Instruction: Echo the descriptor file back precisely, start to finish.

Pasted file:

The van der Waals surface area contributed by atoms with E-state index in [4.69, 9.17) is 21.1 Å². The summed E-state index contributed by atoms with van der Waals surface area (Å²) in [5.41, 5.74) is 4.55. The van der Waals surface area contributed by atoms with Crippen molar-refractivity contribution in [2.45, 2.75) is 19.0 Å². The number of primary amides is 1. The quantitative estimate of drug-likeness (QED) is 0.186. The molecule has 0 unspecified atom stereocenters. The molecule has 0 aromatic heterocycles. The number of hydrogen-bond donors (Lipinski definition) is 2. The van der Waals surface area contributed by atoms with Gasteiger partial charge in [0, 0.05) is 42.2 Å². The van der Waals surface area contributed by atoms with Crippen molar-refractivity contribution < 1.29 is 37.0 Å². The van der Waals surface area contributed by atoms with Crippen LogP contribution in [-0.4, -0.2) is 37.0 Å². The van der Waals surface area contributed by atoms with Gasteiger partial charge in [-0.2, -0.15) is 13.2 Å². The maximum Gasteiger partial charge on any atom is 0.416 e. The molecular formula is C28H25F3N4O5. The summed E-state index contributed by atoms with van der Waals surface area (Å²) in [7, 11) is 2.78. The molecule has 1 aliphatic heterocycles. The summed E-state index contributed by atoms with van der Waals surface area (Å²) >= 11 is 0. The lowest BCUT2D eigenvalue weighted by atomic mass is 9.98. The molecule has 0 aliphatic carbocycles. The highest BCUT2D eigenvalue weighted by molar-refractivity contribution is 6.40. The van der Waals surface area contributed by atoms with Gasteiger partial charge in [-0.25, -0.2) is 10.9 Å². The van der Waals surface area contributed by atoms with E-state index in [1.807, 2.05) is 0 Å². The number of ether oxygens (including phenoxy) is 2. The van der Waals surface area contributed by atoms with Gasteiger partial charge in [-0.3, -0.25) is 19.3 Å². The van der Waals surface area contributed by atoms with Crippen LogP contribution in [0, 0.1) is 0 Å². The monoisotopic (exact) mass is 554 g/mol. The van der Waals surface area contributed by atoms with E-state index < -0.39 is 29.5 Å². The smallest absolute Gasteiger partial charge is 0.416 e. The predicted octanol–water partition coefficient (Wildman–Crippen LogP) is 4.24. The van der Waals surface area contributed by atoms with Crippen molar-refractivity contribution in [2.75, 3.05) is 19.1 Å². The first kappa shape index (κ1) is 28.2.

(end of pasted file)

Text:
The van der Waals surface area contributed by atoms with E-state index in [4.69, 9.17) is 21.1 Å². The summed E-state index contributed by atoms with van der Waals surface area (Å²) in [5.41, 5.74) is 4.55. The van der Waals surface area contributed by atoms with Crippen molar-refractivity contribution in [2.45, 2.75) is 19.0 Å². The number of primary amides is 1. The quantitative estimate of drug-likeness (QED) is 0.186. The molecule has 0 unspecified atom stereocenters. The molecule has 0 aromatic heterocycles. The number of hydrogen-bond donors (Lipinski definition) is 2. The van der Waals surface area contributed by atoms with Gasteiger partial charge in [0, 0.05) is 42.2 Å². The van der Waals surface area contributed by atoms with Crippen molar-refractivity contribution < 1.29 is 37.0 Å². The van der Waals surface area contributed by atoms with Crippen LogP contribution in [-0.4, -0.2) is 37.0 Å². The van der Waals surface area contributed by atoms with Gasteiger partial charge in [-0.2, -0.15) is 13.2 Å². The maximum Gasteiger partial charge on any atom is 0.416 e. The molecular formula is C28H25F3N4O5. The summed E-state index contributed by atoms with van der Waals surface area (Å²) in [7, 11) is 2.78. The molecule has 1 aliphatic heterocycles. The summed E-state index contributed by atoms with van der Waals surface area (Å²) >= 11 is 0. The lowest BCUT2D eigenvalue weighted by atomic mass is 9.98. The molecule has 0 aliphatic carbocycles. The highest BCUT2D eigenvalue weighted by molar-refractivity contribution is 6.40. The van der Waals surface area contributed by atoms with Gasteiger partial charge in [-0.25, -0.2) is 10.9 Å². The van der Waals surface area contributed by atoms with E-state index in [1.807, 2.05) is 0 Å². The number of ether oxygens (including phenoxy) is 2. The van der Waals surface area contributed by atoms with Gasteiger partial charge in [-0.3, -0.25) is 19.3 Å². The van der Waals surface area contributed by atoms with Crippen LogP contribution in [0, 0.1) is 0 Å². The monoisotopic (exact) mass is 554 g/mol. The van der Waals surface area contributed by atoms with E-state index < -0.39 is 29.5 Å². The smallest absolute Gasteiger partial charge is 0.416 e. The predicted octanol–water partition coefficient (Wildman–Crippen LogP) is 4.24. The van der Waals surface area contributed by atoms with Crippen molar-refractivity contribution in [2.75, 3.05) is 19.1 Å². The first kappa shape index (κ1) is 28.2.